Tribunal Criminal Tribunal for the Former Yugoslavia

Page 269

 1                          Wednesday, 13 April 2005

 2                          [Hearing]

 3                          [Open session]

 4                          --- Upon commencing at 2.38 p.m.

 5            JUDGE ORIE:  Madam Registrar, would you please call the case.

 6            THE REGISTRAR:  Good afternoon, Your Honours, this is case number

 7    IT-01-42/2-I, the Prosecutor versus Vladimir Kovacevic.

 8            JUDGE ORIE:  Thank you, Madam Registrar.  May I have the

 9    appearances, Prosecution first.

10            MS. SOMERS:  Good afternoon, Your Honours, counsel.  For the

11    Prosecution, Susan Somers, senior trial attorney; also present,

12    Mr. Phillip Weiner, trial attorney; Mr. David Re, trial attorney; Mr.

13    Aleksander Kontic, legal advisor; and Mr. Sebastiaan van Hooydonk, case

14    manager. Thank you.

15            JUDGE ORIE:  Thank you Ms. Somers.

16            And for the Defence.

17            MS. RADOSAVLJEVIC:  Good afternoon, Your Honours, and my dear

18    colleagues.  For the accused Vladimir Kovacevic, Tanja Radosavljevic as

19    counsel.

20            JUDGE ORIE:  Thank you, Ms. Radosavljevic.  We have called this

21    hearing because the Chamber finds itself in a situation where we have to

22    make further examinations as how to proceed, and I think there are two

23    aspects of it.  The first one is the medical aspect because it's the

24    mental condition of the accused that is at the basis of the problems we

25    are facing in the proceedings.  We are also confronted with a situation

Page 270

 1    where there are reports contradicting each other in their conclusions as

 2    to the fitness of the accused to enter a plea and the fitness of the

 3    accused to stand trial.  So that's the first issue we'd like to

 4    concentrate upon.

 5            Then of course the next issue is whether, based on the findings

 6    we'll make in this respect, how to proceed, what are what our options are

 7    and which option to choose.

 8            Before we start, I'd first like to ask the parties whether they

 9    received the most recent report from the hospital in Belgrade where the

10    accused is treated at this moment.  That is a report dated the 30th of

11    March, 2005.  As a matter of fact, the cover letter is dated the 30th of

12    March, and the report itself is the -- dated the 29th of March.  Have you

13    received that?

14            Ms. Radosavljevic, did you also receive that?

15            MS. RADOSAVLJEVIC:  Yes, Your Honour.

16            JUDGE ORIE:  You are aware that the Chamber has taken steps to

17    seek the assistance of an expert to see whether these experts could assist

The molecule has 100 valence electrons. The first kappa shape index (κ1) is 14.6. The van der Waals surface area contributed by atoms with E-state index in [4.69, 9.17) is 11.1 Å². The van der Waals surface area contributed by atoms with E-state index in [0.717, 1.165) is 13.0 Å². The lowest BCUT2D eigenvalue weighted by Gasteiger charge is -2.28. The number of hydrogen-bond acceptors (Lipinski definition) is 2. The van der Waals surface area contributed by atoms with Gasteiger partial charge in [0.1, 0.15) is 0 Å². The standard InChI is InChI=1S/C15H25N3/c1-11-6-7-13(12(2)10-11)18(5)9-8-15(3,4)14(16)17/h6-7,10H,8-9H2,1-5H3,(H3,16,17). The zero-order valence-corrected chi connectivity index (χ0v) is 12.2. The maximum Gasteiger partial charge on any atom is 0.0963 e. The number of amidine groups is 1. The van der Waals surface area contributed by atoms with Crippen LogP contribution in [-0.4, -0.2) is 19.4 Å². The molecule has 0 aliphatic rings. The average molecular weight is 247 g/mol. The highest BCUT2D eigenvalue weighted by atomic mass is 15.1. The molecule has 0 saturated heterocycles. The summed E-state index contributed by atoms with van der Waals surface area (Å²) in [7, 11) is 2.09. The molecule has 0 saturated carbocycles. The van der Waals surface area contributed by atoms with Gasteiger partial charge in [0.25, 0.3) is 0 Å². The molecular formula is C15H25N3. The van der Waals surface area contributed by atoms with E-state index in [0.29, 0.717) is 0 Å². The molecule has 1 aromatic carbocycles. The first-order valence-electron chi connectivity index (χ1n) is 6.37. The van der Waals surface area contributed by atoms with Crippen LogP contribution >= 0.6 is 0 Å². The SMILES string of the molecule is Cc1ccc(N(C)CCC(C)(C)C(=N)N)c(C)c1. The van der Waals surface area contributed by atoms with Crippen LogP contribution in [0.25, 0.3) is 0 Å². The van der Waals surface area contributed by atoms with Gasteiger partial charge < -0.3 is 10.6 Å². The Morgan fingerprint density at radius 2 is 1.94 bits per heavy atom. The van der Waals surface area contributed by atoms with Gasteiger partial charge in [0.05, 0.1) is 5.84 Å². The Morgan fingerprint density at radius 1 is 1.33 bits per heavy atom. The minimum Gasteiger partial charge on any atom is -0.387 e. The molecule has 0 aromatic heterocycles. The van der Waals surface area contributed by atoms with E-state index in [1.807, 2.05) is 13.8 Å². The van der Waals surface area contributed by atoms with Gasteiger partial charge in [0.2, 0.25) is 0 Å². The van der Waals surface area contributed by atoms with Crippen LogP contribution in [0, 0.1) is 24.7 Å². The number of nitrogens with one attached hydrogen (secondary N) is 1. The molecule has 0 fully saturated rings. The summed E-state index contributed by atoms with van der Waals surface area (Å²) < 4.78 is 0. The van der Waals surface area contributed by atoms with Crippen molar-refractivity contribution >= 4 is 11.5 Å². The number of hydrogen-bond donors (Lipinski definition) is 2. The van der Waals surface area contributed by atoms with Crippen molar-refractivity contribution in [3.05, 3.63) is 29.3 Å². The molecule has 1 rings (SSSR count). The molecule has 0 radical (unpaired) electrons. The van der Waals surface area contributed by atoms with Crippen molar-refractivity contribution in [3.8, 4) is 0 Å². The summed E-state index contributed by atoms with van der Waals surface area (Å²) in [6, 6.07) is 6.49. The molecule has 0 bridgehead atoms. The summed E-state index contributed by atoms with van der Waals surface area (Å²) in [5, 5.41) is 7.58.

18    the Chamber in better evaluating and better understanding the difference

19    in the assessment of the present mental condition of the accused.  I would

20    suggest that we first hear this expert of which he has not sent any

21    written report but have the parties received his curriculum vitae?

22            MS. SOMERS:  Your Honour, yes, we -- counsel, Defence counsel and

23    I did meet yesterday and discussed actually this -- the order that came

24    out yesterday.  It was only yesterday that both parties became aware of

25    the appointment of this individual.

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 1            JUDGE ORIE:  Yes, it was lately filed.  I do agree with that.

 2            MS. SOMERS:  Even the fact that the -- Your Honour had -- sought

 3    the assistance so we are only -- we have only the Dutch version of a CV,

 4    we have no translation.

 5            JUDGE ORIE:  I speak some Dutch.  If there are any questions in

 6    relation to that CV, I would be, although not an official translator, and

 7    I'm aware that knowing a language and being a professional interpreter or

 8    translator is quite different.  But if there would be any problem, we will

 9    try to assist in solving that.

10            Ms. Radosavljevic, did you also receive the curriculum.

11            MS. RADOSAVLJEVIC:  Yes, Your Honour, I did and as well as my

12    colleagues from the OTP.  It is in Dutch so we will have to rely on your

13    assistance in that matter.

14            JUDGE ORIE:  Yes.  From what I can read from it, apart from

15    that -- this expert, Mr. -- Dr. Duits is on the list of experts that is

16    kept by the Registry that it at least shows a considerable experience,

17    especially in forensic psychiatry.

18            You see that at least publications are -- I just go briefly

19    through it.  Dr. Duits was educated, he studied medicine until 1988 at

20    Amsterdam University.  He became a psychiatrist, psychotherapist in 1994

21    and he got that degree at the -- also at the Free University, which is

22    also a University in Amsterdam, and 1995 is mentioned as a youth

23    psychiatrist, also University of Amsterdam.

24            Then his experience, he reported on from 1989 in civil and

25    criminal or -- I should say penal cases before courts.  In 1991, he became